Characters have revived themselves from the scrap heap before, of course – Deadpool being a prime example of a character who was a villain in a bad movie before becoming the (highly successful) star of his own movie as an antihero. Then, of course, there’s Peter Parker who is now back for the third time. But Venom currently lacks the fan popularity and independent appeal that Deadpool has (which was enough to make Deadpool the star of his own video game before his movie finally got a green light from 20th Century Fox). To anyone who doesn’t keep up with comics (that is, 99% of the viewing audience), Venom’s story begins as evil Spider-Man, since Venom is actually an alien symbiote that uses hosts, using Spider-Man as his first to become an ultra-villainous villain. It’s going to take a lot of effort to elevate him above that.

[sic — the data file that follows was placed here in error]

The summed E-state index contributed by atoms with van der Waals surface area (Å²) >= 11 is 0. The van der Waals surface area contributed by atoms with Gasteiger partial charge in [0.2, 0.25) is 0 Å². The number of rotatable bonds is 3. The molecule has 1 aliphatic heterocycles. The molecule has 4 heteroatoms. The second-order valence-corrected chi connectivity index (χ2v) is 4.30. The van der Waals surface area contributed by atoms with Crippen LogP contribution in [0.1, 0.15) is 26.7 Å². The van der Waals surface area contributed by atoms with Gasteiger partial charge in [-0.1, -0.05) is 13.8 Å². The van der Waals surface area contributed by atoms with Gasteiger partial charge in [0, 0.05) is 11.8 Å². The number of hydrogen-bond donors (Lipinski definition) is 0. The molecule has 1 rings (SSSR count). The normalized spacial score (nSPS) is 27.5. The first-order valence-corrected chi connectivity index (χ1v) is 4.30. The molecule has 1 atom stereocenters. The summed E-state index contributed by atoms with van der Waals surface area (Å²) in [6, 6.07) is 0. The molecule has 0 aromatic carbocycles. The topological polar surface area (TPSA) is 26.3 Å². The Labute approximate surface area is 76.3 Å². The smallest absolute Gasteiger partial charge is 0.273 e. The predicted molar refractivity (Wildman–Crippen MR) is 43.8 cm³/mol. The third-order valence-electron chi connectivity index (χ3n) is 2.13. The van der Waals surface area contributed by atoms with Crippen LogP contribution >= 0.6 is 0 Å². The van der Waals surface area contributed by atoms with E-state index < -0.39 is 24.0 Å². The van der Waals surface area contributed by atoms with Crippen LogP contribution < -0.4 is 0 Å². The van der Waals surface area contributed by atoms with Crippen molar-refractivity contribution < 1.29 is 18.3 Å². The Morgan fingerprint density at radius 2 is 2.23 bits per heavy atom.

By now, anyone with even the smallest investment in Spider-Man will likely have seen the MCU version of the character in the most recent trailer for Captain America: Civil War. He even has cool little whirring camera eyes so he can express himself without breaking the laws of the universe, which is a nice touch. While the differences in the costume have caused a minor stir, most are just happy to see Spider-Man back where he belongs at Marvel.
The key phrase here is ‘back where he belongs’, since Sony’s two versions of Spider-Man thus far have existed in their own voids – complete with rogues galleries, but no other heroes. It was an unfortunate position made necessary by the superheroes being divvied up between studios in the ’90s and not allowed to play with each other, but for the most part Sony did justice to the character. Andrew Garfield’s depiction was particularly praised for his costume and mannerisms, making it a shame that he was dumped in a sea of clichés and hackneyed plots that eventually killed his franchise.